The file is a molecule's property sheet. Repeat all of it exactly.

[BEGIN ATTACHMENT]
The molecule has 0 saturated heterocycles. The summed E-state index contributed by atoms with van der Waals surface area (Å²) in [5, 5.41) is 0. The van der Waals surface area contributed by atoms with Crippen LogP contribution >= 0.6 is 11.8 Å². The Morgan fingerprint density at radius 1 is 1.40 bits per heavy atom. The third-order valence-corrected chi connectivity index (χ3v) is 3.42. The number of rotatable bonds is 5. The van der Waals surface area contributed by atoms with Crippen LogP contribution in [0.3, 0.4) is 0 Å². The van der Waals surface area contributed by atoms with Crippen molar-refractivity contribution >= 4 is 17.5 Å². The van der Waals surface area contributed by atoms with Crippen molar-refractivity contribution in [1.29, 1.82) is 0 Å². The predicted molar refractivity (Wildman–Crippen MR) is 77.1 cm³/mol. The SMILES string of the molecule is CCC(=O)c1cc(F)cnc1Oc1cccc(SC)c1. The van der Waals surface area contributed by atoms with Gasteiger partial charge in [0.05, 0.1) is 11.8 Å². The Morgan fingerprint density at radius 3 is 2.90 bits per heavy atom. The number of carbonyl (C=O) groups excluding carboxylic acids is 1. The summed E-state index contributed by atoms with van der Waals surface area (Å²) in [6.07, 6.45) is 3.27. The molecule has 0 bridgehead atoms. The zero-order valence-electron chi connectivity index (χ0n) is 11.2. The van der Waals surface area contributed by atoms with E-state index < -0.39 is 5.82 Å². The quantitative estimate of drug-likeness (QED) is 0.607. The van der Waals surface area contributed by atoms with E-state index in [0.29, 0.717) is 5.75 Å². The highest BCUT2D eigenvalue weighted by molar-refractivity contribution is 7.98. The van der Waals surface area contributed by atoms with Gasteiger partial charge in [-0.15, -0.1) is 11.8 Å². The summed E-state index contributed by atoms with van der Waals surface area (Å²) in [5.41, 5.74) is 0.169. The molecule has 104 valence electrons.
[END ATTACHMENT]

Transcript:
The molecule has 0 saturated heterocycles. The summed E-state index contributed by atoms with van der Waals surface area (Å²) in [5, 5.41) is 0. The van der Waals surface area contributed by atoms with Crippen LogP contribution >= 0.6 is 11.8 Å². The Morgan fingerprint density at radius 1 is 1.40 bits per heavy atom. The third-order valence-corrected chi connectivity index (χ3v) is 3.42. The number of rotatable bonds is 5. The van der Waals surface area contributed by atoms with Crippen LogP contribution in [0.3, 0.4) is 0 Å². The van der Waals surface area contributed by atoms with Crippen molar-refractivity contribution >= 4 is 17.5 Å². The van der Waals surface area contributed by atoms with Crippen molar-refractivity contribution in [1.29, 1.82) is 0 Å². The predicted molar refractivity (Wildman–Crippen MR) is 77.1 cm³/mol. The SMILES string of the molecule is CCC(=O)c1cc(F)cnc1Oc1cccc(SC)c1. The van der Waals surface area contributed by atoms with Gasteiger partial charge in [0.05, 0.1) is 11.8 Å². The Morgan fingerprint density at radius 3 is 2.90 bits per heavy atom. The number of carbonyl (C=O) groups excluding carboxylic acids is 1. The summed E-state index contributed by atoms with van der Waals surface area (Å²) in [6.07, 6.45) is 3.27. The molecule has 0 bridgehead atoms. The zero-order valence-electron chi connectivity index (χ0n) is 11.2. The van der Waals surface area contributed by atoms with E-state index < -0.39 is 5.82 Å². The quantitative estimate of drug-likeness (QED) is 0.607. The van der Waals surface area contributed by atoms with E-state index in [0.29, 0.717) is 5.75 Å². The highest BCUT2D eigenvalue weighted by molar-refractivity contribution is 7.98. The van der Waals surface area contributed by atoms with Gasteiger partial charge in [-0.15, -0.1) is 11.8 Å². The summed E-state index contributed by atoms with van der Waals surface area (Å²) in [5.41, 5.74) is 0.169. The molecule has 104 valence electrons.